a plot outline for Mel Brooks & Co."

In memory of
producer Ray Stark,
an excerpt from that plot outline:

The Oxford University Press summary of

God:
Myths of the Male Divine,
by David Leeming and Jake Page

"They [Leeming and Page] describe the rise of a male sky God as 'the equal to, the true mate, of Goddess, who was still associated with Earth.' In the Iron Age, the sky God became more aggressive, separating from the Goddess and taking his place as the King God, as Zeus, Odin, and Horus. Ultimately he emerged as the creator, a more distant and impersonal force. Here Leeming and Page also illuminate an important trend–a sense that the divine is beyond gender, that it permeates all things (as seen in the Chinese Tao and En Sof of the Kabbalah). They see a movement in the biography of God toward a reunion with the Goddess."

As for the Goddess, see

Art Wars: Just Seventeen

(December 17, 2002). 

Stark, a saint among Hollywood producers, died yesterday, January 17.  If, as Chesterton might surmise, he then met Plato and Shakespeare in Heaven, the former might discuss with him the eternal Platonic form of the number 17, while the latter might offer the following links on Stark's new heavenly laptop:

Cartoon Graveyard and

Art Wars: At the Still Point

This concludes the tribute to Stark.  For a tribute to Bleak, click here.

Wednesday, December 18, 2002

Wednesday December 18, 2002

Filed under: General — m759 @ 12:00 AM

For the Dark Lady

On this midnight in the garden of good and evil, our new site music is “Nica’s Dream.”

From a website on composer Horace Silver:

“Horace Silver apparently composed Nica’s Dream (1956) for Baroness Pannonica de Koenigswarter-Rothschild, an English aristocrat and a very dear friend of his. She was known to the New York press as the Jazz Baroness and to the black musicians for whom she was something of a patron, simply as Nica. Her apartment in the fashionable Hotel Stanhope on Fifth Avenue became a ‘hospitality suite for some of the greatest jazz players of the day, whom she treated generously.’ (Jack Chambers, Milestones: The Music and Times of Miles Davis, University of Toronto Press, 1985, 1:248)

This music is not unrelated to the work of Thomas Pynchon.  From an essay by Charles Hollander:  

“There are some notable parallels between Nica and the woman Stencil knows as V., who started her career with ‘…a young crude Mata Hari act.’ (V.; 386)….  Not that V. is Nica in any roman a clef sense: she is not. But the resonances are powerful at the level of the subtext. Nica is a Rothschild whose life reflects the issues Pynchon wants us to attend in V.: disinheritance, old dynasty vs. new dynasty, secret agents and couriers, plots and counter-plots, ‘The Big One, the century’s master cabal,’ and ‘the ultimate Plot Which Has No Name’ (V.; 226)….”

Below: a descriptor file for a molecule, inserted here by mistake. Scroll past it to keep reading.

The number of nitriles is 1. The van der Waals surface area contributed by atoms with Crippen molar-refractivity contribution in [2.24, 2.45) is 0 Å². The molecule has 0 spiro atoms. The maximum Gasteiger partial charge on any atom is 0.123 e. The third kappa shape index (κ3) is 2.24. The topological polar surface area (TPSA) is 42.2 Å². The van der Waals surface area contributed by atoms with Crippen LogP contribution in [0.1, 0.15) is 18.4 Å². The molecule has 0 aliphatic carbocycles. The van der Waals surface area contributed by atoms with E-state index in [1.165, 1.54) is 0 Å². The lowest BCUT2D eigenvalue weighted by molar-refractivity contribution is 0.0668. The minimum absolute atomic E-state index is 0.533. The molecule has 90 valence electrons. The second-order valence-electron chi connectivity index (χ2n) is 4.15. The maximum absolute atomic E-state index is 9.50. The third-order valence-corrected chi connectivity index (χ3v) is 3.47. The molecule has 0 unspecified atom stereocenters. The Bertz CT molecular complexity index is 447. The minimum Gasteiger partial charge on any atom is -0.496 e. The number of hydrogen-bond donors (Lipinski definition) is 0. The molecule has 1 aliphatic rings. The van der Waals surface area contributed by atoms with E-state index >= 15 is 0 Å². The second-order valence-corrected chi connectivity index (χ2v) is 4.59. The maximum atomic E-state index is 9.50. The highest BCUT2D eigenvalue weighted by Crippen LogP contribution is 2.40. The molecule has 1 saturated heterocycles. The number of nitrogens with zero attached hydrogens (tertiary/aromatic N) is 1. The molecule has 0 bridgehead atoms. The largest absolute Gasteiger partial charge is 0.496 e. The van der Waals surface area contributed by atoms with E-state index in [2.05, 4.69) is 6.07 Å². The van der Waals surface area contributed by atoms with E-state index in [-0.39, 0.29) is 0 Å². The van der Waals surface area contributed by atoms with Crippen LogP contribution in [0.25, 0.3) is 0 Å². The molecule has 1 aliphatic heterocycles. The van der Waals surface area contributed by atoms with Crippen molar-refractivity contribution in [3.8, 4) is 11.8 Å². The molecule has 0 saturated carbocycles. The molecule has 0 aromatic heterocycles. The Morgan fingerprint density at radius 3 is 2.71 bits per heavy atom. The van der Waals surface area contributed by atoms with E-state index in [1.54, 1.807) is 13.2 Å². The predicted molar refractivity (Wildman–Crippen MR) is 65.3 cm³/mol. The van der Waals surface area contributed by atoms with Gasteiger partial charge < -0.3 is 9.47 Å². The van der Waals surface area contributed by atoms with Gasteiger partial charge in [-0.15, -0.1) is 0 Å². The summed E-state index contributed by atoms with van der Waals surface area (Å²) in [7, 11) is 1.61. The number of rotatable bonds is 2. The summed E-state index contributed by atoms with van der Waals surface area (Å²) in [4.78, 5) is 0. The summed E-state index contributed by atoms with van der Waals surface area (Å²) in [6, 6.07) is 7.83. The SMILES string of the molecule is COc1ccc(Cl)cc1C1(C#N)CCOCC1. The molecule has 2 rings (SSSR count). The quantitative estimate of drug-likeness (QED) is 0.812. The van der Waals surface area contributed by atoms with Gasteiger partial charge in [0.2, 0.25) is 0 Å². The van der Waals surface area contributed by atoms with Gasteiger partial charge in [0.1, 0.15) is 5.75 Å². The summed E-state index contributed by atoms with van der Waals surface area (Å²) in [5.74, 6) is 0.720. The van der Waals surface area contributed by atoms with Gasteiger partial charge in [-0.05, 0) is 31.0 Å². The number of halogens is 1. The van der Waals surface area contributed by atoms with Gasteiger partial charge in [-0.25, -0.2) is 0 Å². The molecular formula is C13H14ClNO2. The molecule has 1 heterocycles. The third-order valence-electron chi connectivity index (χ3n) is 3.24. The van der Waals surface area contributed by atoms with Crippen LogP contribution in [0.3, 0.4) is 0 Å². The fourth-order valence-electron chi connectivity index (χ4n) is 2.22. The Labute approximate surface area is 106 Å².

See also my journal entry for the December 16-17 midnight, “Just Seventeen.”

Tuesday, December 17, 2002

Tuesday December 17, 2002

Filed under: General — m759 @ 12:00 AM

ART WARS:


Just Seventeen

Durga

Today's site music*
is in honor of
a memorable date.

1963
Northern Songs.
Quiet may be restored by using
the midi control box at the top right
of this page.  Please let me know
if your browser is not showing
this control box.

 

Veronica  

From a June/July 1997
Hadassah Magazine article:

"Plato is obviously Jewish."

— Rebecca Goldstein

Readings on the Dark Lady  

From a July 27, 1997
New York Times article
by Holland Cotter:

"The single most important and sustained model for Khmer culture was India, from which Cambodia inherited two religions, Buddhism and Hinduism, and an immensely sophisticated art. This influence announces itself early in this exhibition in a spectacular seventh-century figure of the Hindu goddess Durga, whose hip-slung pose and voluptuous torso, as plush and taut as ripe fruit, combine the naturalism and idealism of the very finest Indian work."

From The Dancing Wu Li Masters,
by Gary Zukav, Harvard '64:

"The Wu Li Masters know that physicists are doing more than 'discovering the endless diversity of nature.' They are dancing with Kali [or Durga], the Divine Mother of Hindu mythology."

"Eastern religions have nothing to say about physics, but they have a great deal to say about human experience. In Hindu mythology, Kali, the Divine Mother, is the symbol for the infinite diversity of experience. Kali represents the entire physical plane. She is the drama, tragedy, humor, and sorrow of life. She is the brother, father, sister, mother, lover, and friend. She is the fiend, monster, beast, and brute. She is the sun and the ocean. She is the grass and the dew. She is our sense of accomplishment and our sense of doing worthwhile. Our thrill of discovery is a pendant on her bracelet. Our gratification is a spot of color on her cheek. Our sense of importance is the bell on her toe.

This full and seductive, terrible and wonderful earth mother always has something to offer. Hindus know the impossibility of seducing her or conquering her and the futility of loving her or hating her; so they do the only thing that they can do. They simply honor her."

How could I dance with another….?

— John Lennon and Paul McCartney, 1962-1963